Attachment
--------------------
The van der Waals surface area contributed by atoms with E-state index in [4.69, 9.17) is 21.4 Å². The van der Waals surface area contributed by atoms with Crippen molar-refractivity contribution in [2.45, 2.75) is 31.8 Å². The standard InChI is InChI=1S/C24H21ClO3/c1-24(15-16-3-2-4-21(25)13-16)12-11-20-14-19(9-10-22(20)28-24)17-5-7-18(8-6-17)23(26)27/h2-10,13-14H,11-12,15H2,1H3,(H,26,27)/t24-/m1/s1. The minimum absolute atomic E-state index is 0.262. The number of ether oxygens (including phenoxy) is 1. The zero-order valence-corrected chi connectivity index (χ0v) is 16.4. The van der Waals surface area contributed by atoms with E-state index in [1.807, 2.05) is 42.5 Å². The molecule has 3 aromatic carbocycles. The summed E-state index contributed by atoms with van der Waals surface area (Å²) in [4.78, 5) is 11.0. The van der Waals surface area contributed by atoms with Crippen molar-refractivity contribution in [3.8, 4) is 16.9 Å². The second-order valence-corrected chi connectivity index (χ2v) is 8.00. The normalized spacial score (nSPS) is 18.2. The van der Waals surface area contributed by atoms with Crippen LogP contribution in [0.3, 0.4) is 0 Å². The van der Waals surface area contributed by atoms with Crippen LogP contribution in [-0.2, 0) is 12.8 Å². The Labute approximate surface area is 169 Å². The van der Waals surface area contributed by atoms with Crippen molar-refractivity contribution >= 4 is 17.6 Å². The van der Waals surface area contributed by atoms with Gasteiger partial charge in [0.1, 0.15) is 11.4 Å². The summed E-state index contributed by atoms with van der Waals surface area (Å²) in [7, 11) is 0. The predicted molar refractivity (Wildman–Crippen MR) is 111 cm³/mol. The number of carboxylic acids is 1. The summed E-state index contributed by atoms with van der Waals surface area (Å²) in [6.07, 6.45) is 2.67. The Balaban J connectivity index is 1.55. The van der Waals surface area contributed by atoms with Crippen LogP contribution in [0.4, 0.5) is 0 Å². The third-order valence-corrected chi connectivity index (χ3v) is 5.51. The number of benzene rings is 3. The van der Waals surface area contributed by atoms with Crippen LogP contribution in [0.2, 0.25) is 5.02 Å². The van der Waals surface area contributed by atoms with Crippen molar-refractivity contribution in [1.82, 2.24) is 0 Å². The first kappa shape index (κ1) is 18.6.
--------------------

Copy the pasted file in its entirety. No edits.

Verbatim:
The van der Waals surface area contributed by atoms with E-state index in [4.69, 9.17) is 21.4 Å². The van der Waals surface area contributed by atoms with Crippen molar-refractivity contribution in [2.45, 2.75) is 31.8 Å². The standard InChI is InChI=1S/C24H21ClO3/c1-24(15-16-3-2-4-21(25)13-16)12-11-20-14-19(9-10-22(20)28-24)17-5-7-18(8-6-17)23(26)27/h2-10,13-14H,11-12,15H2,1H3,(H,26,27)/t24-/m1/s1. The minimum absolute atomic E-state index is 0.262. The number of ether oxygens (including phenoxy) is 1. The zero-order valence-corrected chi connectivity index (χ0v) is 16.4. The van der Waals surface area contributed by atoms with E-state index in [1.807, 2.05) is 42.5 Å². The molecule has 3 aromatic carbocycles. The summed E-state index contributed by atoms with van der Waals surface area (Å²) in [4.78, 5) is 11.0. The van der Waals surface area contributed by atoms with Crippen molar-refractivity contribution in [3.8, 4) is 16.9 Å². The second-order valence-corrected chi connectivity index (χ2v) is 8.00. The normalized spacial score (nSPS) is 18.2. The van der Waals surface area contributed by atoms with Crippen LogP contribution in [0.3, 0.4) is 0 Å². The van der Waals surface area contributed by atoms with Crippen LogP contribution in [-0.2, 0) is 12.8 Å². The Labute approximate surface area is 169 Å². The van der Waals surface area contributed by atoms with Crippen molar-refractivity contribution >= 4 is 17.6 Å². The van der Waals surface area contributed by atoms with Gasteiger partial charge in [0.1, 0.15) is 11.4 Å². The summed E-state index contributed by atoms with van der Waals surface area (Å²) in [7, 11) is 0. The predicted molar refractivity (Wildman–Crippen MR) is 111 cm³/mol. The number of carboxylic acids is 1. The summed E-state index contributed by atoms with van der Waals surface area (Å²) in [6.07, 6.45) is 2.67. The Balaban J connectivity index is 1.55. The van der Waals surface area contributed by atoms with Crippen LogP contribution in [0.4, 0.5) is 0 Å². The third-order valence-corrected chi connectivity index (χ3v) is 5.51. The number of benzene rings is 3. The van der Waals surface area contributed by atoms with Crippen LogP contribution in [0.2, 0.25) is 5.02 Å². The van der Waals surface area contributed by atoms with Crippen molar-refractivity contribution in [1.82, 2.24) is 0 Å². The first kappa shape index (κ1) is 18.6.